The Making of Neoliberalism: Historical and Social Science Perspectives

Conference | 13–14 July 2017, MPIfG, Cologne
 

 
With few exceptions, historians and social scientists have described neoliberalism as a predominantly political economic phenomenon. The social order that replaced the cracking New Deal order in the West has been depicted as a shift in governing techniques and principles from the state to market forces, collective solidarity to individual responsibility, and democratic to capitalist logics of social organization. The conference advances the idea that the strong focus on the political economic dimension of social change since the late 1960s has led to overly simplified historical characterizations of neoliberalism as a social order. The conference invites sociologists, political scientists and historians to integrate existing research and theories, and to work out a richer account of neoliberal social change and governing rationality.
 
We invite contributions that have developed provisional holistic accounts of neoliberalism as a social order and its governing logics and instruments. Going beyond narrow histories of economic policy and ideology, more recent scholarship provides histories of neoliberalism that emphasize its various intellectual strands, changing notions of democracy and governmentality, as well as neoliberalism’s contradictions between increases in individual freedom and new forms of collective control.
 
Recent political economic scholarship has begun to develop more complex understandings of changes in the relationship between the state, economy, and society since the 1960s. Contrary to diagnoses of a clear-cut retreat of the state, scholars now emphasize simultaneous developments of economic liberalization, re-regulation, and new forms of state intervention and associational politics. Rather than changes in state activism per se, studies have found shifts of focus, objectives, and instruments, transformations in the politics of state intervention, and breaks with former conventions of negotiation and accountability.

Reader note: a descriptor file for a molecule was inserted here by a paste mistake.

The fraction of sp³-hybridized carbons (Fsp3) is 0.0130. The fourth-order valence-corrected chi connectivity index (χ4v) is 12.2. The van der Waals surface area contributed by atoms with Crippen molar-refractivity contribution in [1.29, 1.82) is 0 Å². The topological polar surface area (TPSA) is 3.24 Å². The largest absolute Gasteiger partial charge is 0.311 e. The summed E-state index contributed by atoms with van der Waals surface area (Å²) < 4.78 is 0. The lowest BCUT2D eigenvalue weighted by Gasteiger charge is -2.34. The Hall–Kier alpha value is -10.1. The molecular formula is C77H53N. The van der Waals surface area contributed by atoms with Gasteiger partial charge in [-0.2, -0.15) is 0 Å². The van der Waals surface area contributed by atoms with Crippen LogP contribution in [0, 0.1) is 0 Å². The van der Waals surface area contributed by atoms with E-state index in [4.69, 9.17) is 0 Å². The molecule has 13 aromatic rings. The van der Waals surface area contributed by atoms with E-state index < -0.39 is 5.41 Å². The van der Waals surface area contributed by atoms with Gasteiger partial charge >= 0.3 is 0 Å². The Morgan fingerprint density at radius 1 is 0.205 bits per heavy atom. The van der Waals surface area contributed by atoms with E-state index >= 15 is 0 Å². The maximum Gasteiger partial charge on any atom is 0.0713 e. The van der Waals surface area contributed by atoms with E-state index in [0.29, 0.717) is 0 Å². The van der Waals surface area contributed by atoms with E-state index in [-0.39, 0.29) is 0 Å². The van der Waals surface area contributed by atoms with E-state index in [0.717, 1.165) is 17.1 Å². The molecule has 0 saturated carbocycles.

Further, recent research suggests that the composition of actors, groups, and social coalitions that drove neoliberal social change is more broad and conflicted than early accounts of the rising influence of supply-side economists, radical politicians, and business interests depicted. Changing understandings of democratic participation and “governance,” for example, may be equally important for recasting relationships between the state and business and between citizens and the state. The same can be said for changing notions of economic governance and political movements on the Left, for instance New Labor platforms in Western Europe or the Clinton Democrats in the United States.
 
Finally, research is starting to highlight areas of ambivalence and contradictions in neoliberalism. Western political systems since the 1960s integrated numerous progressive movements ranging from modern environmentalism and humanization-of-the-workplace initiatives to modern social rights movements. Recent sociological research underlines the “grey zones” between neoliberalism and libertarianism, between the promise of individual freedom and self-fulfilment and new forms of discipline and control, as well as between individual empowerment and emancipation on one side, and the “responsibilization” or “activation” of individuals on the other.
 


MPIfG: Conference "The Making of Neoliberalism: Historical and Social Science Perspectives" | http://www.mpifg.de/projects/neoliberalism/index_en.asp [Last updated 20.06.2017 14:23]